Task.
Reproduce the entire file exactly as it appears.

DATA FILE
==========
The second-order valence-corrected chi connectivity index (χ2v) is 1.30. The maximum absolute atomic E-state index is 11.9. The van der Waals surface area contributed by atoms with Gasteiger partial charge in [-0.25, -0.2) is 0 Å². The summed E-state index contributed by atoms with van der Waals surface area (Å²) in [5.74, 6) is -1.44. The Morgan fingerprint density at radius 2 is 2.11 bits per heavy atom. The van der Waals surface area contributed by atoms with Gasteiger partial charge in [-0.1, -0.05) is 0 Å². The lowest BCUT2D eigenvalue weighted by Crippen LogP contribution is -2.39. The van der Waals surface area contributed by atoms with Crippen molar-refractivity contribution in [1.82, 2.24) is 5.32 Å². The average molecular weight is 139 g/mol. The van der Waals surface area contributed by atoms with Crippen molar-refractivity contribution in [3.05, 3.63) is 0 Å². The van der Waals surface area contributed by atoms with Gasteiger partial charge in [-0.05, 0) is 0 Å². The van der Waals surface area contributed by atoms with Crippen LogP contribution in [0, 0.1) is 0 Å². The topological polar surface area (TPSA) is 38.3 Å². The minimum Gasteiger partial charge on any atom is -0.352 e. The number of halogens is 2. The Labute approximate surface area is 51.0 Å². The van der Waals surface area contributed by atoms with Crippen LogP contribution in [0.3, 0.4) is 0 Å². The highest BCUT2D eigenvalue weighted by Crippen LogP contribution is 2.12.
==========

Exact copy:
The second-order valence-corrected chi connectivity index (χ2v) is 1.30. The maximum absolute atomic E-state index is 11.9. The van der Waals surface area contributed by atoms with Gasteiger partial charge in [-0.25, -0.2) is 0 Å². The summed E-state index contributed by atoms with van der Waals surface area (Å²) in [5.74, 6) is -1.44. The Morgan fingerprint density at radius 2 is 2.11 bits per heavy atom. The van der Waals surface area contributed by atoms with Gasteiger partial charge in [-0.1, -0.05) is 0 Å². The lowest BCUT2D eigenvalue weighted by Crippen LogP contribution is -2.39. The van der Waals surface area contributed by atoms with Crippen molar-refractivity contribution in [1.82, 2.24) is 5.32 Å². The average molecular weight is 139 g/mol. The van der Waals surface area contributed by atoms with Crippen molar-refractivity contribution in [3.05, 3.63) is 0 Å². The van der Waals surface area contributed by atoms with Gasteiger partial charge in [-0.05, 0) is 0 Å². The van der Waals surface area contributed by atoms with Crippen LogP contribution in [0, 0.1) is 0 Å². The topological polar surface area (TPSA) is 38.3 Å². The minimum Gasteiger partial charge on any atom is -0.352 e. The number of halogens is 2. The Labute approximate surface area is 51.0 Å². The van der Waals surface area contributed by atoms with Crippen LogP contribution in [0.3, 0.4) is 0 Å². The highest BCUT2D eigenvalue weighted by Crippen LogP contribution is 2.12.